and buy a strap for my wristwatch and go
back to work happy at the thought possibly so 
Frank O'Hara
1964
American Poets
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collection

Allen Ginsberg: A Tribute

To celebrate the life and poetic contributions of Allen Ginsberg (1926-1997) we’ve compiled the following collection of photographs, essays, an exclusive video, and poems, including an audio version of the poet reading from "Howl."

collection

The Letter Q

The Letter Q (Scholastic, 2012) is a collection of letters written by queer writers to their younger selves, making imaginative journeys into their pasts, and addressing the often difficult coming-of-age experiences of LGBTQ individuals. Inspired by its strength, bravery, and heart, Poets.org asked several poets to respond with their own letters to their younger selves.

From the Archive: May Swenson at Joshua Tree National Park.
poem

Lullaby

Lay your sleeping head, my love,
Human on my faithless arm;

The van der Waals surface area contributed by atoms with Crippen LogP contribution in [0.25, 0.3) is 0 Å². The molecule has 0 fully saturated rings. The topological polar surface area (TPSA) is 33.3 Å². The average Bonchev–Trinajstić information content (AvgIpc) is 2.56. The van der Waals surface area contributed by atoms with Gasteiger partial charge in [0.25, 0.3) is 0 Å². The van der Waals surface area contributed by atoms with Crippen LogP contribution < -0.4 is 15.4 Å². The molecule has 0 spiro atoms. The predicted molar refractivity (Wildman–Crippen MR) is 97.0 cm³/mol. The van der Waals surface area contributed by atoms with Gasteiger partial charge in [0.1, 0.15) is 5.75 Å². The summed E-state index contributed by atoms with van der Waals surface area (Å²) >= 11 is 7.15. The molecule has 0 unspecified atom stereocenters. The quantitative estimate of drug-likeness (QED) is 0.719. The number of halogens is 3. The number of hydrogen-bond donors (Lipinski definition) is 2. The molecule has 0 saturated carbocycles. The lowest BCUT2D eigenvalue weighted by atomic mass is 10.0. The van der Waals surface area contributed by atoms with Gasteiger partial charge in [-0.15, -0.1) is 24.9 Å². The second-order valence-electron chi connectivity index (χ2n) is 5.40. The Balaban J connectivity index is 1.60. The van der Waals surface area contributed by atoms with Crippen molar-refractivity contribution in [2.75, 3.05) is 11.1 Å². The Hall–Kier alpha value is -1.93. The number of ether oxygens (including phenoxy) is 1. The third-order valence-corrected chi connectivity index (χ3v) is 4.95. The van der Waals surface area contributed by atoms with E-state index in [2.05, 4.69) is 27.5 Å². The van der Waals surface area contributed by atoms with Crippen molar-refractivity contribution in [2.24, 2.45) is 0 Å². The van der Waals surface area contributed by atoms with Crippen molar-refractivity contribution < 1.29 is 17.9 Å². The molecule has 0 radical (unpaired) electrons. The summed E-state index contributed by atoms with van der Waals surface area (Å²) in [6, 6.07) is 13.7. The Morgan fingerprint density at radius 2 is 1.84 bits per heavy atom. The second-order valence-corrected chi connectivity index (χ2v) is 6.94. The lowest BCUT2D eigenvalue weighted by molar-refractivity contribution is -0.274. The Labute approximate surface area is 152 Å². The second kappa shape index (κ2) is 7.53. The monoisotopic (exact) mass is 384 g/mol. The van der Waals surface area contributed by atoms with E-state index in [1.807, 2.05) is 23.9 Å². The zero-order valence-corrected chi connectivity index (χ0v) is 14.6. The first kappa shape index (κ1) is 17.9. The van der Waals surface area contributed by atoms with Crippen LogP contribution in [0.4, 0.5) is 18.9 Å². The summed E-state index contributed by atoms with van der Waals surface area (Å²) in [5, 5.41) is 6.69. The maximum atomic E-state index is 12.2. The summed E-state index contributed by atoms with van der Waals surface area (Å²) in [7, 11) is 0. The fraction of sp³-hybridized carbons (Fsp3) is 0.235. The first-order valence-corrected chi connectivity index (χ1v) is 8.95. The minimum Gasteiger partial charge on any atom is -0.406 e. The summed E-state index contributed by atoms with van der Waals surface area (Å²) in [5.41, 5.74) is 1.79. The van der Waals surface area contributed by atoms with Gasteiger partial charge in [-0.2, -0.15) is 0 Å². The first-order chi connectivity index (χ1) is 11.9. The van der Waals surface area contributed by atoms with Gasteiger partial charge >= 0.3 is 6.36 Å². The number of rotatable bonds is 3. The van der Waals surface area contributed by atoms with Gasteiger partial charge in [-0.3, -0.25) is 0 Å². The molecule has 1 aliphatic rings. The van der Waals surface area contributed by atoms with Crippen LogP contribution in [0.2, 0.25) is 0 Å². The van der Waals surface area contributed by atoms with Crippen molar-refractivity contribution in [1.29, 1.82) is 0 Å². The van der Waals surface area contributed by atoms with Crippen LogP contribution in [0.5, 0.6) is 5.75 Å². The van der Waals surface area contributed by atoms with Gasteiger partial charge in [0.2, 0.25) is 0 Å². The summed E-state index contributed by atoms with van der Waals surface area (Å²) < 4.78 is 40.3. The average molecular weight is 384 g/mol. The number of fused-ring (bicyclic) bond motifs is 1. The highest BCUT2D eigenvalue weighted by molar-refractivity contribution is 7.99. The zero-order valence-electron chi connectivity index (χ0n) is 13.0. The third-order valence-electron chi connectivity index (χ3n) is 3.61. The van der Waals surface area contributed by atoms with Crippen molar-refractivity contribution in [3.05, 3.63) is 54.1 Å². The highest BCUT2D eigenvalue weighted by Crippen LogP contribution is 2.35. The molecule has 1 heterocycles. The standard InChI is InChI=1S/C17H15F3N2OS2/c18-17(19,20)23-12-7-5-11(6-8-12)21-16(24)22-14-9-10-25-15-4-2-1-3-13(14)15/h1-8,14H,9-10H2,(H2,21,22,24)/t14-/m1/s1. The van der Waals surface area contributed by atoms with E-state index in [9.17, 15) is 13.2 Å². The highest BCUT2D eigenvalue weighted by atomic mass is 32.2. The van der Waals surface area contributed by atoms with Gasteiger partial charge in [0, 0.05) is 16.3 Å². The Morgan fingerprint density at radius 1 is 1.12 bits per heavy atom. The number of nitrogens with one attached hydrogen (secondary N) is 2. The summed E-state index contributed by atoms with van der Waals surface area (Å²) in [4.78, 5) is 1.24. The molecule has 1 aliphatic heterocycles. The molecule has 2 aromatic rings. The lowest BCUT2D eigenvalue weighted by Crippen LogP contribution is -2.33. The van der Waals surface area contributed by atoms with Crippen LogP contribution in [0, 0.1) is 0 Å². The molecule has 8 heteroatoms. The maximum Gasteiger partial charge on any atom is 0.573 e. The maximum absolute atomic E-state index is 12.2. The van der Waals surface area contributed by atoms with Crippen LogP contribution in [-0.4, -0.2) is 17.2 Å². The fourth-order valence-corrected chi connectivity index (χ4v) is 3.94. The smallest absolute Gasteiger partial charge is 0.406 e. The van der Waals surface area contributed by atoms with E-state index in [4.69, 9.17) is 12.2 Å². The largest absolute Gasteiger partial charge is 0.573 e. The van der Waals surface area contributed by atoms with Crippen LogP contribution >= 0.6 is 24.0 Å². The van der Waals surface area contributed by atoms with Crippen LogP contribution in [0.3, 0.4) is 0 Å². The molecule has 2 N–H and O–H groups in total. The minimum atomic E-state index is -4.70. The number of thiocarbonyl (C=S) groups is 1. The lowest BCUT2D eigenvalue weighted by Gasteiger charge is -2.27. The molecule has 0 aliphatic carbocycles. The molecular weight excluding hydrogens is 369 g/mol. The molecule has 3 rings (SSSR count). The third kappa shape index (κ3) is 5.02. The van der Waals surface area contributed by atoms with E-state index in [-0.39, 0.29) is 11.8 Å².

Time and fevers burn away
Individual beauty from
Thoughtful children, and the grave
Proves the child ephemeral:
But in my arms till break of day
Let the living creature lie,
Mortal, guilty, but to me
The entirely beautiful.

Soul and body have no bounds:
To lovers as they lie upon
Her tolerant enchanted slope
In their ordinary swoon,
Grave the vision Venus sends
Of supernatural sympathy,
Universal love and hope;
While an abstract insight wakes
Among the glaciers and the rocks
The hermit's carnal ecstasy.

Certainty, fidelity
On the stroke of midnight pass
Like vibrations of a bell,
And fashionable madmen raise
Their pedantic boring cry:
Every farthing of the cost,
All the dreaded cards foretell,
Shall be paid, but from this night
Not a whisper, not a thought,
Not a kiss nor look be lost.

Beauty, midnight, vision dies:
Let the winds of dawn that blow
Softly round your dreaming head
Such a day of welcome show
Eye and knocking heart may bless,
Find the mortal world enough;
Noons of dryness find you fed
By the involuntary powers,
Nights of insult let you pass
Watched by every human love.
W. H. Auden
1940